Minority-Owned Small Businesses Face Increased Inequities during COVID-19
by The Neighborhood Entrepreneur Law Project July 22, 2020
The article was written by the Neighborhood Entrepreneur Law Project’s Legal Intern Cassandra Pereda.
Businesses across the United States have been financially impacted by COVID-19. Many businesses have had to close their doors or have seen decreased revenue since March, when COVID-19 cases started to increase throughout the U.S. Although all types of businesses and people have been affected, the worst impacted have been minority-owned small businesses.
The pandemic has exacerbated the historical inequalities that impact people of color. For instance, a national analysis of minority-owned small businesses estimated that between February and April 2020, 41 percent of Black-owned businesses, 32 percent of Latinx-owned businesses, and 26 percent of Asian-American-owned businesses closed either temporarily or permanently, compared to 17 percent of white-owned businesses that closed, highlighting, the disparate impact COVID-19 has had on small minority-owned businesses.
COVID-19 has disproportionately affected minority-owned small businesses because they often face underlying issues, such as poor financial health, that make it harder for them to run and maintain a business during a pandemic. Prior to the pandemic, in an assessment of the financial health of companies, the Federal Reserve Bank reported that “minority-owned small businesses were significantly more likely to show signs of limited financial health—by factors such as profitability, credit scores, and propensity to use retained earnings as a primary funding source.” These minority-owned businesses were twice as likely to be classified as “at risk” or “distressed” than nonminority-owned small businesses. Distressed businesses are three times more likely than healthy businesses to close because of a two-month revenue shock; such as the one caused by the pandemic. Furthermore, according to McKinsey’s US Small Business Pulse Survey: 58 percent of minority-owned small businesses are “extremely” or “very concerned” about the future financial viability of their business.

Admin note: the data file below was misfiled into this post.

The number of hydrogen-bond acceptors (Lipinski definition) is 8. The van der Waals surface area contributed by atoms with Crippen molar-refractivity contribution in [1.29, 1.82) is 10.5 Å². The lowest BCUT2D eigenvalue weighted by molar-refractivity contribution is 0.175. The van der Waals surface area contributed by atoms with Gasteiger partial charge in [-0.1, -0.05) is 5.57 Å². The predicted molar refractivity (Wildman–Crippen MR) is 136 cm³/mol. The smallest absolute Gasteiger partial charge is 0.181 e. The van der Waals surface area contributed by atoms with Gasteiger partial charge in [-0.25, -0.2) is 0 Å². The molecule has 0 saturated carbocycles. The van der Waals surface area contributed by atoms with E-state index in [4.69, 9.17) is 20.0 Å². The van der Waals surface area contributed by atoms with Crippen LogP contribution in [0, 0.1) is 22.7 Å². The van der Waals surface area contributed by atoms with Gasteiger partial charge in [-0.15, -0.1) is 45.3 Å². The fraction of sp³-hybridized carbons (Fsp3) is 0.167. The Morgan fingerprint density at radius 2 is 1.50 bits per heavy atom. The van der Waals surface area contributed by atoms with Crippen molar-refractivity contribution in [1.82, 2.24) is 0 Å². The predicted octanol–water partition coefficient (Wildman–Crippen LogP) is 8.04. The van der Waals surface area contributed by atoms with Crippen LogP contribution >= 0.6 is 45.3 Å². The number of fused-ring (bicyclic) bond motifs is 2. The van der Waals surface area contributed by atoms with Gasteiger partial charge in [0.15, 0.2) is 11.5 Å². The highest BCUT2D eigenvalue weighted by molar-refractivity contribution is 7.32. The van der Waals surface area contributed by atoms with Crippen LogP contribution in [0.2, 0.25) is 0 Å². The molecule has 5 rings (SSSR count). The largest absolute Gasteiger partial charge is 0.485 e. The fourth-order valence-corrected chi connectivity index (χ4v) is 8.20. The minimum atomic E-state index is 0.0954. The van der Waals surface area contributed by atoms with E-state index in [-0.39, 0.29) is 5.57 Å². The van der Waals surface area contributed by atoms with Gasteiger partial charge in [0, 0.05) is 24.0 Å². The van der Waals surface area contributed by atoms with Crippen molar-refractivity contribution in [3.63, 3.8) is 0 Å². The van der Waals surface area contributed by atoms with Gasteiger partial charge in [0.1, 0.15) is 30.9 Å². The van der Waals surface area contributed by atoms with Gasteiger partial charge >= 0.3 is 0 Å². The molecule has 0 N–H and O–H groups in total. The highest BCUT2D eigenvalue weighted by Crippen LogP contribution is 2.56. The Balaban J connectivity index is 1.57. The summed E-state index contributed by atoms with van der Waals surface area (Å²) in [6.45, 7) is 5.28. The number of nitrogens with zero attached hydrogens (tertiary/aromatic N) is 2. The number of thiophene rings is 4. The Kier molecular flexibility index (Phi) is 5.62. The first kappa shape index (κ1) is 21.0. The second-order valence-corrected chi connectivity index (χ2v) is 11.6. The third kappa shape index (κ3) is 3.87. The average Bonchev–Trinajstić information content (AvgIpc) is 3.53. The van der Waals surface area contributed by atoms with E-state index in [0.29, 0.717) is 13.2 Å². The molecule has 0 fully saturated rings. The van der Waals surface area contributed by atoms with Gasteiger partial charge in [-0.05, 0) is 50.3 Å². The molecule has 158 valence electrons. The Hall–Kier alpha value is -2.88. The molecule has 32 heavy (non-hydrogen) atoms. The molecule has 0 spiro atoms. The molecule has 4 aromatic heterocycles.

Further, many minority-owned small businesses are in industries more susceptible to the disruption caused by the pandemic. For instance, service industries, including accommodation, food services, and retail have been highly disrupted. These services typically require physical proximity to others and are less likely to be delivered remotely. The inability to deliver such services remotely makes it difficult, or even impossible, for these businesses to survive during the pandemic.
Based on the aforementioned data, minority-owned small businesses have been and continue to be highly vulnerable during the pandemic; they need help from the private, public, and social sectors. Such assistance has to address the long-term needs of minority-owned businesses to ensure their longevity and success. The public sector, through the Paycheck Protection Program (PPP) has provided some relief to small businesses and their employees. However, an April 6th report from the Center for Responsible Lending found that roughly 95% of Black-owned businesses, 91% of Latinx-owned businesses, 91% of Native Hawaiian or Pacific-Island-owned businesses, and 75% of Asian-owned businesses “stand close to no chance of receiving a PPP loan through a mainstream bank or credit union.” This is the case because minority-owned businesses are less likely to have a relationship with lending banks, their owners may not have access to financial and legal expertise, or their payrolls are not as large as other businesses, making them less of a priority for lenders, particularly at the outset of the PPP.